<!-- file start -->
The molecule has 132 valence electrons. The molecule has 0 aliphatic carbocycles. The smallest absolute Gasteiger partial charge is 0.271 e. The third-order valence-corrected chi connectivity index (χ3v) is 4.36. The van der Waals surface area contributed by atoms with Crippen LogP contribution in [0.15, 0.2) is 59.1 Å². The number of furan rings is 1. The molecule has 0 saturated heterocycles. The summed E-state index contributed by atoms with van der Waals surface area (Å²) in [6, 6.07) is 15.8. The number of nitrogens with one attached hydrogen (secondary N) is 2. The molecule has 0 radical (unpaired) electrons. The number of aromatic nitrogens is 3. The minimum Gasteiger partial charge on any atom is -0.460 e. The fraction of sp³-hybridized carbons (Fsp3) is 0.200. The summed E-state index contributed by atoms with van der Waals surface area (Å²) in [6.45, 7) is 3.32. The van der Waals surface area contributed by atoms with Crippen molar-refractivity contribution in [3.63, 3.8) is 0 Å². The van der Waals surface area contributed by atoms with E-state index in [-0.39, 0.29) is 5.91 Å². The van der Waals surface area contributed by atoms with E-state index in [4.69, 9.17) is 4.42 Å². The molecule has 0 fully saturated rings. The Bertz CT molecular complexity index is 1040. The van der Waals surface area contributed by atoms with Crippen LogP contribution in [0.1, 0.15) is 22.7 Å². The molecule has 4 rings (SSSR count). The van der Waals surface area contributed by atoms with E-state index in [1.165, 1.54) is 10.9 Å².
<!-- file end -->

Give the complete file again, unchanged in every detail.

The molecule has 132 valence electrons. The molecule has 0 aliphatic carbocycles. The smallest absolute Gasteiger partial charge is 0.271 e. The third-order valence-corrected chi connectivity index (χ3v) is 4.36. The van der Waals surface area contributed by atoms with Crippen LogP contribution in [0.15, 0.2) is 59.1 Å². The number of furan rings is 1. The molecule has 0 saturated heterocycles. The summed E-state index contributed by atoms with van der Waals surface area (Å²) in [6, 6.07) is 15.8. The number of nitrogens with one attached hydrogen (secondary N) is 2. The molecule has 0 radical (unpaired) electrons. The number of aromatic nitrogens is 3. The minimum Gasteiger partial charge on any atom is -0.460 e. The fraction of sp³-hybridized carbons (Fsp3) is 0.200. The summed E-state index contributed by atoms with van der Waals surface area (Å²) in [6.45, 7) is 3.32. The van der Waals surface area contributed by atoms with Crippen molar-refractivity contribution in [3.63, 3.8) is 0 Å². The van der Waals surface area contributed by atoms with E-state index in [-0.39, 0.29) is 5.91 Å². The van der Waals surface area contributed by atoms with E-state index in [4.69, 9.17) is 4.42 Å². The molecule has 0 fully saturated rings. The Bertz CT molecular complexity index is 1040. The van der Waals surface area contributed by atoms with Crippen LogP contribution in [0.1, 0.15) is 22.7 Å². The molecule has 4 rings (SSSR count). The van der Waals surface area contributed by atoms with E-state index in [1.165, 1.54) is 10.9 Å².